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Thread: (Good) skin examination device?

  1. #1

    (Good) skin examination device?

    Can someone recommend a device for a person without help to perform effective, accurate skin checks for redness and pressure sores?

    I have tried several brands of mirrors with handles, including some that twist around, but, not being a contortionist, I am not flexible enough to use them to get a complete view.

  2. #2
    Some additional options:

    If your bed is against the wall, put mirror tiles on the wall behind the bed.

    We have 30"X14" 1/4" plywood boards that we mounted 2 mirror tiles on, with a cut-out handle. This can fairly easily be propped against a side rail on a hospital bed, or held by a caregiver so you can see your skin, or reflect off of with a hand held mirror held in front of you with the large mirror board in the back.

    Many of my clients have a caregiver take digital photos with a camera or phone and look at these instead of using a mirror.

    (KLD)

  3. #3
    Sorry, I still do not quite understand how to do skin checks (when there is no caregiver). Do you have a picture of the setup? Are there specific kinds/brands of mirror that one could hold oneself and that would be clear enough to see when reflected twice like that?

    I definitely need a good self-check method soon.

    I was thinking some kind of remote camera or extensible fiber optic camera?

    What specifically is there that definitely works?

  4. #4
    You could use a computer video camera plugged into a laptop.
    You will find a guide to preserving shoulder function @
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  5. #5
    A small skin inspection mirror can be used like this. Some mirrors will strap onto your hand.





    If you prop a larger mirror, or use a wall mounted mirror like this behind the bed, you can learn to reflect the smaller mirror off that mirror to see your backside.

    We use these a lot:



    As above, a number of my clients are now taking photos of themselves with their tablet computer (iPad, etc.) or cell phone and viewing these instead.

    (KLD)

  6. #6
    Senior Member Wills77's Avatar
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    I use my phone to take a video. Its too hard to try and get a good picture so I take a video moving it all around to see different areas.
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  7. #7
    Thanks for these suggestions. I have tried that exact model of mirror before and found it had poor/blurry image quality. I.e. it was a low quality mirror. And even though those pictures make it look easy to self-check oneself using a mirror, when I tried it just didn't work. (I can use it for things like feet, but not buttocks where pressure sores would be). Maybe I am too fat or stiff, I don't know, I just could not get a clear view. And I do not understand the arrangement of these wall-mounted mirror tiles you mention a picture would be helpful.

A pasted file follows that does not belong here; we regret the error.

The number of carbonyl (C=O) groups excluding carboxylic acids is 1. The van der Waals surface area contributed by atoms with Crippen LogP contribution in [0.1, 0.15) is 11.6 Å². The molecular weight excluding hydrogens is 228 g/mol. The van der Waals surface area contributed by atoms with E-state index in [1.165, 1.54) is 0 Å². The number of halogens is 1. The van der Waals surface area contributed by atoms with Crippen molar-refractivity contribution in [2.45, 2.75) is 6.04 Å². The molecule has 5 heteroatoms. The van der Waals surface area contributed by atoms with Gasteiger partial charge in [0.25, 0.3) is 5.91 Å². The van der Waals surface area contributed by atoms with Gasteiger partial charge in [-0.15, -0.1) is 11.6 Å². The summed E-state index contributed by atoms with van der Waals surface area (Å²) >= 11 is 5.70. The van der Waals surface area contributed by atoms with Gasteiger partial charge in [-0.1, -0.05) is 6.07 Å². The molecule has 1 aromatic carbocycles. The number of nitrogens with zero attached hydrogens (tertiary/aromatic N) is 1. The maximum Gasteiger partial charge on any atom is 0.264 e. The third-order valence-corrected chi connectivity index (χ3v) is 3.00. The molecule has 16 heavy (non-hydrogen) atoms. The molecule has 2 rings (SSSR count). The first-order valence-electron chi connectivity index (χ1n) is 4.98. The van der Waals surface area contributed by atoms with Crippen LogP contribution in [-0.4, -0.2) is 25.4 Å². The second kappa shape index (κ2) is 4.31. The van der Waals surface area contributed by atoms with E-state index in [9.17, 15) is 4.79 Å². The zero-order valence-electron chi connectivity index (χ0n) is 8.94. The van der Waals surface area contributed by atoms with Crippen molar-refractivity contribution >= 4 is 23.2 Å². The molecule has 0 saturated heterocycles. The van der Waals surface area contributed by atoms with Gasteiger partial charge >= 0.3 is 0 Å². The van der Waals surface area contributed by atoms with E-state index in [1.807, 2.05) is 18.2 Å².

People who use a tablet, they just hold the tablet themselves in their hands? When I tried this I just could not seem to get a good picture.

    Quote Originally Posted by SCI-Nurse View Post
    A small skin inspection mirror can be used like this. Some mirrors will strap onto your hand.





    If you prop a larger mirror, or use a wall mounted mirror like this behind the bed, you can learn to reflect the smaller mirror off that mirror to see your backside.

    We use these a lot:



    As above, a number of my clients are now taking photos of themselves with their tablet computer (iPad, etc.) or cell phone and viewing these instead.

    (KLD)

  8. #8
    Mirror tiles on the wall can work if you put your bed against the wall on one side. We have these plywood boards (1/4") made up with two mirror tiles each and they are available hanging on a hook in each patient room.

    Depending on your hand function and strength, you may be able to position these yourself as in the picture below (you can see why I am a nurse and NOT an artist!). You could also look into folding vinyl glassless mirrors (which our therapist often use) like this:

    http://www.rosebrand.com/product2491...252c%2bBi-Fold

    (KLD)

  9. #9
    Thanks for the information here. I used the diagrams and suggestions, and I also found a mirror that worked better for me than those standard ones they sell to people in wheelchairs: the Ullman Devices Inspection Mirror (I got the model HTK-2LT which has lights which are not really useful). It is more configurable and has better optics than the ones I have used, because it is designed for automotive technicians.
    Last edited by xsfxsf; 04-05-2013 at 07:50 AM.

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